Let There Be Science: Why God loves science, and science needs God is refreshing in being more than an apologetic for faith and science: it’s also a mission statement for science and the contemporary Church.
The authors, Professor Tom McLeish and David Hutchings, are accomplished story tellers, beginning from the perspective that one doesn’t really need to carve out a place for faith in science, because it is so fundamentally wrapped up in its history. With decades of teaching experience in school and university contexts between them they helpfully provide the historical background to the development of western science, demonstrating that the Christian context was not incidental to it or even in opposition, but rather woven into what it meant to do science.
Let There Be Science reads like a friendly conversation, drawing on many of the themes and arguments in McLeish’s Faith and Wisdom in Science, but aimed at a wider audience. This makes it an excellent introduction for an upper secondary school student with an interest in science (or an adult with a similar level of scientific knowledge). There’s plenty in there to challenge and push thinking as well as being an enjoyable and relatively light read by comparison to some of the other tomes on this topic. It is also an extremely helpful resource for those engaging with secondary school students, offering lots of material that could help young people to start exploring the ways science and religion interact, as well as provoking the reader to envision what a future for science and faith could – and should – look like.
The book does have a slight physics focus, reflecting the authors’ backgrounds. Of course, no book can cover everything, but it would be fascinating to read a biologist’s response to the themes included, with perhaps an expansion on some of the relevant stories from within their own field. This would be especially interesting since the most popular conflict narratives tend to focus on the field of evolutionary biology.
In its commitment to presenting science as having a role in the reconciling work of the Church, the book doesn’t make a clear distinction between science and technology. This raises the question of whether they should be treated as essentially the same thing, or whether they have different aims (discovery vs manipulation of what is discovered, or the questions of how did we get here and what do we do now) and therefore might interact with questions of faith differently.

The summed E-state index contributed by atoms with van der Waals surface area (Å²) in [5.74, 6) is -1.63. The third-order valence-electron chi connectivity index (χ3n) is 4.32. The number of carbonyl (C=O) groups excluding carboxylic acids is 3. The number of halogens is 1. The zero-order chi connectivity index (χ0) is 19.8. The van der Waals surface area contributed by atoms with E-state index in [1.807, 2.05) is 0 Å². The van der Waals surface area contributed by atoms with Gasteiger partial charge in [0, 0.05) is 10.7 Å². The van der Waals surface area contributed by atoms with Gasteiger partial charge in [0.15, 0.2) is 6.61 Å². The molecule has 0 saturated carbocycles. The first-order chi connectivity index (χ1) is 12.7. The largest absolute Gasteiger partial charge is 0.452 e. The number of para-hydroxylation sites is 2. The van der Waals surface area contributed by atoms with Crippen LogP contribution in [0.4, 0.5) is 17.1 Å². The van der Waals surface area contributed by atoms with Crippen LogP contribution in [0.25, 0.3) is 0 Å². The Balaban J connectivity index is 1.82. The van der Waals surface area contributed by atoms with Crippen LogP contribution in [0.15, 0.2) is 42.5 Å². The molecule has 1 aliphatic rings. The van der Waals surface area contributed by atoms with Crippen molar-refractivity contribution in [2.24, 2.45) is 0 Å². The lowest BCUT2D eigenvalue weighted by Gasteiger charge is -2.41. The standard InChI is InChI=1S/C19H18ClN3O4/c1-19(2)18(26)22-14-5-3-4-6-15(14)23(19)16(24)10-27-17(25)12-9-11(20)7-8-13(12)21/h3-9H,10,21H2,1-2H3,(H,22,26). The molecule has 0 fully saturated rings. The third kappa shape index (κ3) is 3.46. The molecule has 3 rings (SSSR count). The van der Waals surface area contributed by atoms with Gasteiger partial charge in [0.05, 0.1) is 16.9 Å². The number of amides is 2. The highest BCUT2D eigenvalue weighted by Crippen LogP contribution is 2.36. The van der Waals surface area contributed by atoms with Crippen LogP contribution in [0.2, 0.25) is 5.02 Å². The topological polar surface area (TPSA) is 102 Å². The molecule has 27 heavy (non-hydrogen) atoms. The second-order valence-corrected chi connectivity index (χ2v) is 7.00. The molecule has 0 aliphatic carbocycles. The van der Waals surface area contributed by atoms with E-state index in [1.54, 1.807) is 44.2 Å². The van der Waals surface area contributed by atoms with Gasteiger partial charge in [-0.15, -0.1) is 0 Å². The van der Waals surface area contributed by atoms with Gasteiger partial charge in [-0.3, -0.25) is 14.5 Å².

Some further questions raised by the book (which present plenty of potential for rich discussion!):
- If the world is set up in a way that means we need things like earthquakes, volcanoes, animal competition and death etc to thrive, couldn’t God have set up the laws of the universe in a different way, meaning these things aren’t required?
- If science has a purpose, and that purpose fits within a Christian worldview, where does the science of free will vs determinism fit in?
- Does God intervene when science goes too far, as in the Tower of Babel narrative which David and Tom pick out? And if so why does God not intervene in some of our more destructive contemporary technology?
- While it certainly makes sense to talk about atheist scientists putting ‘faith’ in a self-ordered universe, what are the differences between religious faith and this kind of faith?
Overall, Let There Be Science is a very useful addition to the growing field of science and faith dialogue. David and Tom come across as confident in the roles science can play in faith, and faith in science, as well as having real joy in the role science has in wondering at creation and working for its good.
Let There Be Science: Why God loves science, and science needs God is published by Lion Books and is available to purchase online at major book retailers, including Eden.co.uk and Amazon.